- Brokerage Account. When we opened a brokerage account and publicized it, we began receiving large gifts of stock, mostly at the end of the year.
4. Change your stage communication and collection process.
Be deliberate about how you communicate and collect tithes and offerings in your services. We spend a few minutes teaching on stewardship before we receive an offering. We always talk about how giving is an act of worship. Practically speaking, we also tell people they can give online, through the app or in the service. We also give people 45 seconds of undistracted time by not immediately starting a song, video, etc. before the ushers come down the aisles. People need time to fill out a check or fill out their credit card information on the inside flap of the giving envelope.
5. Change your staff and/or governing board’s commitment to giving.
Challenge everyone on your team to give and watch what happens. We require everyone on our staff to tithe, and no one makes it onto our leadership team unless they’re tithing, as well. Speed of the leaders, speed of the entire team. Generosity begins at the bottom and moves upward through the congregation.
6. Change your financial-management systems.
Review everything you do through the lens of trustworthiness. If you raise people’s trust for how their money is handled, they will naturally give more. At our church, people give sacrificially because we continually share how we handle the three core aspects of our financial management process:
- Budgeting. Our leadership team sets the total budget amount for the following year. The staff creates the budget, not to exceed that total. My executive pastor and I finalize the budget. The finance team and leadership team scrutinize, then approve the budget. The total amount of what was given the previous year is what we use as the budgeted income figure for the following year. That means if $500,000 was given this year, then $500,000 will become the spending limit for the following year’s budget.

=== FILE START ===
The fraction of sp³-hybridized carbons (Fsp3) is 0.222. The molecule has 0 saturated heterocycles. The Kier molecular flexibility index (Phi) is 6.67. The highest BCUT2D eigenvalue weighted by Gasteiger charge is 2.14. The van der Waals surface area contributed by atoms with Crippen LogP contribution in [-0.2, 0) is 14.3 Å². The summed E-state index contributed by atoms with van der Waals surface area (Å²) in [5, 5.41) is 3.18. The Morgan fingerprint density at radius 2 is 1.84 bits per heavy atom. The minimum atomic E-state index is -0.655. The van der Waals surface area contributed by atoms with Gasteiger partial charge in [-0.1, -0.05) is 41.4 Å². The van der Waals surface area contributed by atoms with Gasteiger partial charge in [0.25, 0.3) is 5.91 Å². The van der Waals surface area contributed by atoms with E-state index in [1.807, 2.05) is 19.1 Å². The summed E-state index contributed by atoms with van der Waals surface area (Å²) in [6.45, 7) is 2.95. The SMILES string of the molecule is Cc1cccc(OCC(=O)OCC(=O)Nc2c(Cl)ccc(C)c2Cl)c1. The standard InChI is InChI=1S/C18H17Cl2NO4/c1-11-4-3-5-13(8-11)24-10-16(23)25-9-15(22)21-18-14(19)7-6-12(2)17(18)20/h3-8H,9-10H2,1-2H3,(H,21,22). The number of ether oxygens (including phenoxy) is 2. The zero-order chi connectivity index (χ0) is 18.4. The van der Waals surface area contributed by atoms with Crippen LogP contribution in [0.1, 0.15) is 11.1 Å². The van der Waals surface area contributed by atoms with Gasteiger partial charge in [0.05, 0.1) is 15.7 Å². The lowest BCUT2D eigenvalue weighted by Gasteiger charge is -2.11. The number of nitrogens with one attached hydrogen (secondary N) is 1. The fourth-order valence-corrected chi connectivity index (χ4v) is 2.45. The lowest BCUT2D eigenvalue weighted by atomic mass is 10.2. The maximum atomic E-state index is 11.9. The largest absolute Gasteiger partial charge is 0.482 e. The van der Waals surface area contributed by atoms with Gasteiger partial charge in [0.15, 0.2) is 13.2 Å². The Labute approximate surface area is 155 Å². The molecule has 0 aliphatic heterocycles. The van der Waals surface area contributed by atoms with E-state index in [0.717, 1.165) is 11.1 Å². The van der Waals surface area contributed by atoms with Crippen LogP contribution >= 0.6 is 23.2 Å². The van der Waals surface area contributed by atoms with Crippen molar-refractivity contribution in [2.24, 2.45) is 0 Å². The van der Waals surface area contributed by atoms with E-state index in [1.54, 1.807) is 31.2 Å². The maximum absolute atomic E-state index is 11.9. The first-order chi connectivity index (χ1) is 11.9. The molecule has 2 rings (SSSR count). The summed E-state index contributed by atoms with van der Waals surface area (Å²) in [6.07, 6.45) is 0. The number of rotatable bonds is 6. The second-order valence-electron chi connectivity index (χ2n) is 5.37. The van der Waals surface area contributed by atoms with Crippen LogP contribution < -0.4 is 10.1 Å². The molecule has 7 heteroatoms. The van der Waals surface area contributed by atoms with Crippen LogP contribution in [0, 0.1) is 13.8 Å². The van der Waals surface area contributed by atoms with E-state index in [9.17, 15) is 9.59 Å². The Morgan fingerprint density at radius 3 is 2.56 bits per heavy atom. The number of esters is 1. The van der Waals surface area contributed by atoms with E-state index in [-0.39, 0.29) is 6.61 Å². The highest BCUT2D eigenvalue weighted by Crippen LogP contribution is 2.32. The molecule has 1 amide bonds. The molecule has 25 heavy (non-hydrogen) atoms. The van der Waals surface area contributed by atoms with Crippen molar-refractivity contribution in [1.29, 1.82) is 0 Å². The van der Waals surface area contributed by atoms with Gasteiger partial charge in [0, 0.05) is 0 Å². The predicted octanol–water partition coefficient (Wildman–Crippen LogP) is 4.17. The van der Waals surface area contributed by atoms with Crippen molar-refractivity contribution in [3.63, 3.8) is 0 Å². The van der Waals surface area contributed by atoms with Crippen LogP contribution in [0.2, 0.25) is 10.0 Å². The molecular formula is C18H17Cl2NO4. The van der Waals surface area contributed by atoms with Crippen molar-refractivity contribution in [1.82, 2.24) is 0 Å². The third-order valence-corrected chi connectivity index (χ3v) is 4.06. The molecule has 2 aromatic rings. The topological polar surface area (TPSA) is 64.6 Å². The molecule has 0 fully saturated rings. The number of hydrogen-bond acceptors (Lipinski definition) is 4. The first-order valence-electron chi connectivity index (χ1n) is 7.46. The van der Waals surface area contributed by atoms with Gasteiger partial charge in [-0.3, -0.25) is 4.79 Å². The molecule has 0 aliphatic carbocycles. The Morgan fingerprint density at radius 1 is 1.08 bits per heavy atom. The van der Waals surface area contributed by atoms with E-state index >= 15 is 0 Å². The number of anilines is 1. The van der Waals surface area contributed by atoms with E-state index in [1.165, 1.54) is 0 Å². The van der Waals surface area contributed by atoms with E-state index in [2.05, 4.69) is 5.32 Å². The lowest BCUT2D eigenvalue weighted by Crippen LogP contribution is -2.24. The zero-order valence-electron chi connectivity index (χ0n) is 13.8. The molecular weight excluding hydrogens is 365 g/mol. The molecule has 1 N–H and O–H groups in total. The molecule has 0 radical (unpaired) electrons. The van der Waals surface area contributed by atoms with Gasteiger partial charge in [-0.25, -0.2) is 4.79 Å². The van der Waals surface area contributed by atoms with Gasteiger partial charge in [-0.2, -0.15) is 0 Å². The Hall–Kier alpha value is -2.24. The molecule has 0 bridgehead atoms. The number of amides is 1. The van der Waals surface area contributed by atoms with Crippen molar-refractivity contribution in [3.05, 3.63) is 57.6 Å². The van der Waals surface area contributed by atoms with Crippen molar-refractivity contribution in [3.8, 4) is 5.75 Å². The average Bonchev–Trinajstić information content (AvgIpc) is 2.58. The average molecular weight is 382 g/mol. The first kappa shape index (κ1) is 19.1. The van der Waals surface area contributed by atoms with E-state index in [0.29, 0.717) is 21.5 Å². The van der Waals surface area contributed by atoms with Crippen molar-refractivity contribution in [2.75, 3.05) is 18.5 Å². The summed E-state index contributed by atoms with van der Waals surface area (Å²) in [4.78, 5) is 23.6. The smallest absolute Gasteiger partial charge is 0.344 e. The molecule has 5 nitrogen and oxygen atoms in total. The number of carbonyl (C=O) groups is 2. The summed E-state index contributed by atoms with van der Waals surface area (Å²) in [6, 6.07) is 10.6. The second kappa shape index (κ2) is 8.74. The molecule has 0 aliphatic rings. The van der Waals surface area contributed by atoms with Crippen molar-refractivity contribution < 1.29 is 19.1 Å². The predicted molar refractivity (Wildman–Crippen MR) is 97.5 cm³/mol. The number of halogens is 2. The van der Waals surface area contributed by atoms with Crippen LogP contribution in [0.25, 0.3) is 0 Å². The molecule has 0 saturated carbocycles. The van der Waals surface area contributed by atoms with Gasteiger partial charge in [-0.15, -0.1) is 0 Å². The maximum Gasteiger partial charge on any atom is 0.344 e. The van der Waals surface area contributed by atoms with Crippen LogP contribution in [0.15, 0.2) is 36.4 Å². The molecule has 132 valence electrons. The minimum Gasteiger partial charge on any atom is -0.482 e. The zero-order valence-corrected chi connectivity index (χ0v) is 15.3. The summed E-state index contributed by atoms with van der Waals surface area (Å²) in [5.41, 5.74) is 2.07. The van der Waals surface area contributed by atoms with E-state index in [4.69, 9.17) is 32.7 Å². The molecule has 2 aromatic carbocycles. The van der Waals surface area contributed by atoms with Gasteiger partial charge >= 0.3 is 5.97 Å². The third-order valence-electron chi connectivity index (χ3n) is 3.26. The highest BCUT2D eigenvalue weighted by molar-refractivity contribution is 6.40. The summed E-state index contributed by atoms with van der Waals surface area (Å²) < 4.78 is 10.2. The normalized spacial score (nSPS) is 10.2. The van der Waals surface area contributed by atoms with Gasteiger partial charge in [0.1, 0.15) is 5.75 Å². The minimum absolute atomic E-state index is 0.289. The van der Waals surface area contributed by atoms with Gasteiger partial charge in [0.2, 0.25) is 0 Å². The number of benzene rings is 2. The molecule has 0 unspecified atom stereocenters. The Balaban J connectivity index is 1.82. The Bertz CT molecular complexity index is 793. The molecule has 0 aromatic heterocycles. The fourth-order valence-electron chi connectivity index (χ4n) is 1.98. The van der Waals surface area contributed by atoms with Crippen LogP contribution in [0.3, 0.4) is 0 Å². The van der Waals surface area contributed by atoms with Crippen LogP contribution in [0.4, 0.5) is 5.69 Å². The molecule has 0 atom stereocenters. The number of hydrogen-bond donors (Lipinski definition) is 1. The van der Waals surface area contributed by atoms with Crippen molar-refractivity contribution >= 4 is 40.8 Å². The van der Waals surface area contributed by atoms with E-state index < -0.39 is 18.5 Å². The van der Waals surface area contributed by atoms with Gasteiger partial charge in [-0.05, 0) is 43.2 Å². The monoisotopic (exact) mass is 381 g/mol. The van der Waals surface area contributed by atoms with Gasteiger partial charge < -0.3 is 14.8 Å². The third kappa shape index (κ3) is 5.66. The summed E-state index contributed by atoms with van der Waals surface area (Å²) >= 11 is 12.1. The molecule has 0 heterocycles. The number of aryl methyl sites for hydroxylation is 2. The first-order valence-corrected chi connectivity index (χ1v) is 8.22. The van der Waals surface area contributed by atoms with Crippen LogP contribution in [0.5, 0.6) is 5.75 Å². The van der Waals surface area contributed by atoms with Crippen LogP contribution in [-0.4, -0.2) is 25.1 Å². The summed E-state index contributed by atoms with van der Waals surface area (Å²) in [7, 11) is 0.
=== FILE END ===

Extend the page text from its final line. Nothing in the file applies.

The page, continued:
- Expenditures. I do not have check-writing authority, and up until recently I didn’t even know where the offerings were deposited on Sunday morning. I can only authorize spending for things that are budgeted. We have a policy in place that lowers spending if giving decreases. A sheet of all expenses paid by our finance manager, led by our executive pastor and overseen by me is sent to our finance team, which monitors our financial activity. You might want to check out (or steal) this “Executive Limitations” document to see how my activity as a senior pastor at our church is limited.
- GAAP. We follow GAAP (Generally Accepted Accounting Principles) in everything. There are always two people who are with the money collected in our services until it is deposited into our on-site safe. Two people remove the money. Two people count the money. Our part-time finance manager, who oversees the day-to-day processing of bills and payment, does not have the authority to sign the checks she writes. Members are welcome to sit down with our executive pastor and review all aspects of our financial process at any time. Those who have are blown away by how tight and secure our processes are, and how much gets done with what is given.